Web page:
Yes, they were by all means fluid, they could change [the words]. What couldn’t change were the objectives of the scene, the conflicts that the characters were going through. As far as the dialogues were concerned, more than changing them I tried to cut them, because what mattered to me was not the words as such but the looks, the gazes, the relationships of the characters.

Do you have a personal connection to this material?

No, not at all, because I live in Rome. I had to get to know that area of Naples, so I got a place there and I lived there for two years. I had to get to know those kids, because that is a place where, for a lot of kids of that age, that life is the only option. When I was 14 years old, my issue was that I needed to choose what high school to go to, whereas they have to go to work in a place where there are no real jobs, and therefore their option is to make a lot more money with a criminal career. And this is not just in Naples; it happens in a lot of places in the Western world.

Did you know Roberto Saviano beforehand?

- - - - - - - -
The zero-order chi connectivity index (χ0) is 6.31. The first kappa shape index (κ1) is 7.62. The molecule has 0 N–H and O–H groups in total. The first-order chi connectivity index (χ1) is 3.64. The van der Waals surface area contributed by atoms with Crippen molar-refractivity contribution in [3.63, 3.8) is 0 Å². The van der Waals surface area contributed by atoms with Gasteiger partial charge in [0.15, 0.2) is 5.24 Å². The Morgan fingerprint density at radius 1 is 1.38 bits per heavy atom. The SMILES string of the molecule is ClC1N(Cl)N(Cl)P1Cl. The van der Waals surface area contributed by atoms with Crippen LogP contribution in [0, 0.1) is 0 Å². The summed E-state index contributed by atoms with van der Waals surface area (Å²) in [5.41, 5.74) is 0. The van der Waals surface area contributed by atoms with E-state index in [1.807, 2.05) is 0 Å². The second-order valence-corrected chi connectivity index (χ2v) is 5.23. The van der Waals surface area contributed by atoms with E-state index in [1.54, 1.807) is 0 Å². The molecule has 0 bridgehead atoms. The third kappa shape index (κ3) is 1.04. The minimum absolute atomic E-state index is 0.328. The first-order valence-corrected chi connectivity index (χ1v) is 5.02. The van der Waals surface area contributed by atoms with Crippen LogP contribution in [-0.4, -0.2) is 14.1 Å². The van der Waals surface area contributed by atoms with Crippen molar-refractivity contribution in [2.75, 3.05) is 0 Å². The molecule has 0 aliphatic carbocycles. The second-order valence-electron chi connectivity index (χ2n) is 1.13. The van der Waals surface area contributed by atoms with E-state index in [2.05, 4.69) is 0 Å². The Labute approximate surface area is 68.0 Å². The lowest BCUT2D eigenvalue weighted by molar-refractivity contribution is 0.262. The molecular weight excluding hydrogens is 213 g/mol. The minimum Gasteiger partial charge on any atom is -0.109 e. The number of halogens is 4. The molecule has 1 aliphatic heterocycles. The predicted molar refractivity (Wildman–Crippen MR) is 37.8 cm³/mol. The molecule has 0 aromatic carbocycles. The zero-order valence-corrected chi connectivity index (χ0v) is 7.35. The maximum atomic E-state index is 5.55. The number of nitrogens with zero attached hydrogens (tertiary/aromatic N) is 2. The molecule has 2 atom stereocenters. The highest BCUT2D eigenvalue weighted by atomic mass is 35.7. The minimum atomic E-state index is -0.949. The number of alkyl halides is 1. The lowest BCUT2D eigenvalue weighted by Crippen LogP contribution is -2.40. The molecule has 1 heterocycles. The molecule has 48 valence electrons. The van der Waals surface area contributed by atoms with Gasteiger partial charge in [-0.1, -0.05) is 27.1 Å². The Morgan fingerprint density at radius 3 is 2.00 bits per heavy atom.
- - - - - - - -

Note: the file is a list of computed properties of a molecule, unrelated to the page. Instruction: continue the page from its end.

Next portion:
Yes, because I had directed two episodes of the “Gomorrah” TV series. That’s when I met him. However, that’s a very different kind of product. It’s a genre TV series, a noir crime story. But back then, he offered me his book and we decided that I would work in a different way, focusing on the fragility and the feelings part of these kids’ experience. He welcomed that approach and that’s how we moved forward.

So is that highlighted more in the film than it is in the novel?

Yes, that is the main shift between the book and the movie. The film is about fragility, it’s about the characters’ feelings, whereas the book was more about the rise to power, the power struggle. We wanted to work on feelings and emotions and place that at the center.

What do you hope audiences will take away from this film?